Tag Archives: Fluid Sealing Association

ASTM International Committee Releases Latest Room Temperature Tightness Test

The American Society for Testing and Materials (ASTM) International Committee F03 on Gaskets recently released the latest standard practice to derive gasket design constants for the proper design of bolted flanged joints (BFJs): ASTM F2836-18. End users of gaskets can then use these gasket constants for proper BFJ design using calculation methods that are currently being developed by a special working group of American Society of Mechanical Engineers (ASME) Boiler and Pressure Vessel Code (BPVC) Section VIII at the time of this publication. In this article, the current test procedure, the mathematical models of the test evaluation and the calculation of the characteristics are described and discussed.

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Updates to FSA’s KnowledgeBase

The online FSA KnowledgeBase was officially launched in May 2017 as part of the FSA’s mission to be “. . . the primary source of technical information” for the fluid sealing industry’s products and their applications. This marked the transition from a print-based handbook focus to an online focus for training and education resources. At launch, the KnowledgeBase contained approximately 35 pieces of content and videos across seven categories of mechanical seal subject matter. Since that time, the FSA has expanded and improved the site content, which now has more than 230 files on mechanical seals, expansion joints, and an archive of “Sealing Sense” articles spanning the full range of FSA topics. There are more than 750 registered users, and the site has tracked nearly 5,000 online sessions from that user base.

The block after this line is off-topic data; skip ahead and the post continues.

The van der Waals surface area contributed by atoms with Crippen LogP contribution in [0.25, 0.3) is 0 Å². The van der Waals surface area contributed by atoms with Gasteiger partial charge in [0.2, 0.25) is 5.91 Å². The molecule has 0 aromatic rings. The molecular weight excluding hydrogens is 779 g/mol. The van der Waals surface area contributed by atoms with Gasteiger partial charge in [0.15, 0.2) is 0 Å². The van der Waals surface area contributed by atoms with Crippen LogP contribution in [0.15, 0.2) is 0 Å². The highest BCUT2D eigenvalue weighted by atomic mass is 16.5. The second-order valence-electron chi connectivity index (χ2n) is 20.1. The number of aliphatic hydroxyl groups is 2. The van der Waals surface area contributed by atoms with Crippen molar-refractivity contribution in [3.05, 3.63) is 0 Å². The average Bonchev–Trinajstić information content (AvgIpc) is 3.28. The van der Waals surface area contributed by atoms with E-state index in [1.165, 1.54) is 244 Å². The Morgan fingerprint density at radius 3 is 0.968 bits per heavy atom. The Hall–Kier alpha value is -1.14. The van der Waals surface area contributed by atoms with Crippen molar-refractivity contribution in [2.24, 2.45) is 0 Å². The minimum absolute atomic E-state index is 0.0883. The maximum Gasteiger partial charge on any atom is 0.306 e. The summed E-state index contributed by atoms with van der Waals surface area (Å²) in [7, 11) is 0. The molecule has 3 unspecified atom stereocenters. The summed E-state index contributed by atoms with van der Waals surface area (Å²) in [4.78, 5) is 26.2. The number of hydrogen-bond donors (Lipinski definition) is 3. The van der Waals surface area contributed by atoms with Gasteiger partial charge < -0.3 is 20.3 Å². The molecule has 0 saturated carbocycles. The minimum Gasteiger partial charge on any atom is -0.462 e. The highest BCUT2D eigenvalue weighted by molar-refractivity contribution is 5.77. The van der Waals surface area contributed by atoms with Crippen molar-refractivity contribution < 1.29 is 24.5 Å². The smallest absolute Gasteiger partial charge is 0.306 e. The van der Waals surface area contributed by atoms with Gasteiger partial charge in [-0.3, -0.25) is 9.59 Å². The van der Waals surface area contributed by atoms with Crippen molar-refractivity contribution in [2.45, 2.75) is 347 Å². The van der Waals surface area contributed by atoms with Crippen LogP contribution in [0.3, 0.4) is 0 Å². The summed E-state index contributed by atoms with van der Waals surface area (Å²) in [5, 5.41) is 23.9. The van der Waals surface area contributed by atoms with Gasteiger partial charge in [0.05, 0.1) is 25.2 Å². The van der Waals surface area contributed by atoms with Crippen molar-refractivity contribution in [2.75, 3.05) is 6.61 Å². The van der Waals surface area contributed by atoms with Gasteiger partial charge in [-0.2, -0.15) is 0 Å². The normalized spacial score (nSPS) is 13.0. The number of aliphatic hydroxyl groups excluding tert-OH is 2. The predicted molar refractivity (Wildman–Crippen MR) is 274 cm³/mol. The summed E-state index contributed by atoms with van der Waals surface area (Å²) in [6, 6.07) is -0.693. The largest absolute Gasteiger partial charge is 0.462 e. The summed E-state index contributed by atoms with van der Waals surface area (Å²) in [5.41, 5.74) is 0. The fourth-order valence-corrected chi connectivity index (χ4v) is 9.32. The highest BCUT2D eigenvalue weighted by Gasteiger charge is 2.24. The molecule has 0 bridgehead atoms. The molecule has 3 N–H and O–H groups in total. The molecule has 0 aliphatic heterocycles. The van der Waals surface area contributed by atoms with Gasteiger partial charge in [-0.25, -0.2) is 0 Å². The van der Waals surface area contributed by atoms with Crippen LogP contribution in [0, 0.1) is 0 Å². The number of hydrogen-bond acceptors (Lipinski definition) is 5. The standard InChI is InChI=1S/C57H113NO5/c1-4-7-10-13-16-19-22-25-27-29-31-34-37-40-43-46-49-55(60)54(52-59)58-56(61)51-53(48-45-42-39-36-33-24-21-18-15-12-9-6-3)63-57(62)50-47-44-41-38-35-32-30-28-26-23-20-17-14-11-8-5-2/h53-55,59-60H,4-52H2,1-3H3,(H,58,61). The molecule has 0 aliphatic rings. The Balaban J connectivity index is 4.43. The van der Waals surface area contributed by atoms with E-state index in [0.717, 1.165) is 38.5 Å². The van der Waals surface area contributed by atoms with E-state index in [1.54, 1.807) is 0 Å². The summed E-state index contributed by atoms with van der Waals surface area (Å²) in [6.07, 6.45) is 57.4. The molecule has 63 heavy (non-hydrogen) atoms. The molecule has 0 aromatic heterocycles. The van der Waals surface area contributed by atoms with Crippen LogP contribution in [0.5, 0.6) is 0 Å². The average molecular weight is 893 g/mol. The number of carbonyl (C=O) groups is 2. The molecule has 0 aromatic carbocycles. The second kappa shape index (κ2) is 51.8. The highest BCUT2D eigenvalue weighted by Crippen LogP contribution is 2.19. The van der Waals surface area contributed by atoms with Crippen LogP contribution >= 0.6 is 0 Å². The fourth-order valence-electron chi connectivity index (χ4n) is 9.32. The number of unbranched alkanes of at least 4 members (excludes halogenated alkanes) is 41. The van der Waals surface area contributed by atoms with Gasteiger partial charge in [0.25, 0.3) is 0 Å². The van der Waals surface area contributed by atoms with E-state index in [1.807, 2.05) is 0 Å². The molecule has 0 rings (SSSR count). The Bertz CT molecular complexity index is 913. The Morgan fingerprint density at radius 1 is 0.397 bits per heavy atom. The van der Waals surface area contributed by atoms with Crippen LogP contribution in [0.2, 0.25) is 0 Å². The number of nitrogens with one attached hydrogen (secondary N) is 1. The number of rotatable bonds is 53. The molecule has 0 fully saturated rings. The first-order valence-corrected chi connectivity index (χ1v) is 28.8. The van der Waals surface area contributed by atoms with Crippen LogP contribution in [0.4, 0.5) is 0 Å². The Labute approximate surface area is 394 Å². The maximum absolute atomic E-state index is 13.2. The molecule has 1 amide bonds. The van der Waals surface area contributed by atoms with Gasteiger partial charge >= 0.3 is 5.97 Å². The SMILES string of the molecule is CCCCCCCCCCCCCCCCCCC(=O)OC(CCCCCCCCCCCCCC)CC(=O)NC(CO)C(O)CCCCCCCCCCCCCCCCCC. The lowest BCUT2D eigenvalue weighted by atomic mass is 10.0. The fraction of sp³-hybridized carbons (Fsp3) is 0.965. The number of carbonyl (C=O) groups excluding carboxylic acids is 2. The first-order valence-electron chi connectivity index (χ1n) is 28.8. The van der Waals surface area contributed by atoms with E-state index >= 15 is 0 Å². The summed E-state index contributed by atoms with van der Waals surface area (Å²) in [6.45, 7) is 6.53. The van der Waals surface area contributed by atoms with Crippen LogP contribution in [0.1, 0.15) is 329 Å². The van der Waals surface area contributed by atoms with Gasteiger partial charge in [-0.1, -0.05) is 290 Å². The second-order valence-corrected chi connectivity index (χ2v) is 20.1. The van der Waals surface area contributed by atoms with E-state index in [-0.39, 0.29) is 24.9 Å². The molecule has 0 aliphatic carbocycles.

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How Not to Use a Rubber Expansion Joint

Rubber expansion joints are likely the least understood and most abused component in a piping system. They are flexible, stretchy and easily forced into lots of places despite what the installation instructions say. Most of the time, rubber joints are merely an afterthought in multi-million dollar piping systems – until things go awry.

The rubber joint is unmatched for vibration isolation. If properly installed, a rubber joint can greatly reduce equipment nozzle loads. Its resilience allows it to be installed in many different systems under a range of temperatures, pressure, and media. What could possibly go wrong?

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The Danger of Complacency in Equipment Selection & Installation

When working with valves, flanges and pumps, operators should never be complacent. The wrong gasket or packing in a deadly application could result in loss of life. Ensuring the correct materials are suitable for the application requires special attention because safety is critical. As Gordon DeLeys, compliance assistance specialist at the United States Occupational Safety and Health Administration (OSHA), said, “Safety should not be a company priority since priorities in an organization can and usually change. Safety and health need to be a core value of an organization. Safety is really a case of values versus priorities.”

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How to Prevent Galvanic Corrosion of Valve Stems

Valve packing is a necessity for plants trying to contain product and meet the latest emission requirements However, finding a sealing product that works and has longevity can be a challenge. Graphite-based packing can be a good choice for stem sealing when elevated temperature requirements are necessary. This is due to graphite’s ability to maintain its sealing properties at temperatures that cause polytetrafluoroethylene (PTFE) to break down and allow leaks to occur. However, graphite is not an electrical insulator like PTFE; graphite will act as a metal and undergo galvanic corrosion if the environment is right.